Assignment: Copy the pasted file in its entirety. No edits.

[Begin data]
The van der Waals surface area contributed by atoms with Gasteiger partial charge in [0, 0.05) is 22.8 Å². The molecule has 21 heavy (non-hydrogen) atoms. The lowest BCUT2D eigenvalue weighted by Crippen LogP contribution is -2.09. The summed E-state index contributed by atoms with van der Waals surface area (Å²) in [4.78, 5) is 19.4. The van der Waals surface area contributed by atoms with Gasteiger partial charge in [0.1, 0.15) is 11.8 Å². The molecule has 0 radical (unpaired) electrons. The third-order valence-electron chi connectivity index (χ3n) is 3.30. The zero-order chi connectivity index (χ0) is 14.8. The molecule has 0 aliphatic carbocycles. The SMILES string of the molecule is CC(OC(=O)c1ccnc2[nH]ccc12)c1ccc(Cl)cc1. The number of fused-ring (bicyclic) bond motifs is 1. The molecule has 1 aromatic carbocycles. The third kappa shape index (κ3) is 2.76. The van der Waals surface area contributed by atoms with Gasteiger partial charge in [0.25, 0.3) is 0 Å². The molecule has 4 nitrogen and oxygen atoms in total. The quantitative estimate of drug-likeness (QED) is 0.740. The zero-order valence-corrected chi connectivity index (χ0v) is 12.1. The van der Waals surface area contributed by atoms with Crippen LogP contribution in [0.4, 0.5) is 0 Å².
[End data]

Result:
The van der Waals surface area contributed by atoms with Gasteiger partial charge in [0, 0.05) is 22.8 Å². The molecule has 21 heavy (non-hydrogen) atoms. The lowest BCUT2D eigenvalue weighted by Crippen LogP contribution is -2.09. The summed E-state index contributed by atoms with van der Waals surface area (Å²) in [4.78, 5) is 19.4. The van der Waals surface area contributed by atoms with Gasteiger partial charge in [0.1, 0.15) is 11.8 Å². The molecule has 0 radical (unpaired) electrons. The third-order valence-electron chi connectivity index (χ3n) is 3.30. The zero-order chi connectivity index (χ0) is 14.8. The molecule has 0 aliphatic carbocycles. The SMILES string of the molecule is CC(OC(=O)c1ccnc2[nH]ccc12)c1ccc(Cl)cc1. The number of fused-ring (bicyclic) bond motifs is 1. The molecule has 1 aromatic carbocycles. The third kappa shape index (κ3) is 2.76. The van der Waals surface area contributed by atoms with Gasteiger partial charge in [0.25, 0.3) is 0 Å². The molecule has 4 nitrogen and oxygen atoms in total. The quantitative estimate of drug-likeness (QED) is 0.740. The zero-order valence-corrected chi connectivity index (χ0v) is 12.1. The van der Waals surface area contributed by atoms with Crippen LogP contribution in [0.4, 0.5) is 0 Å².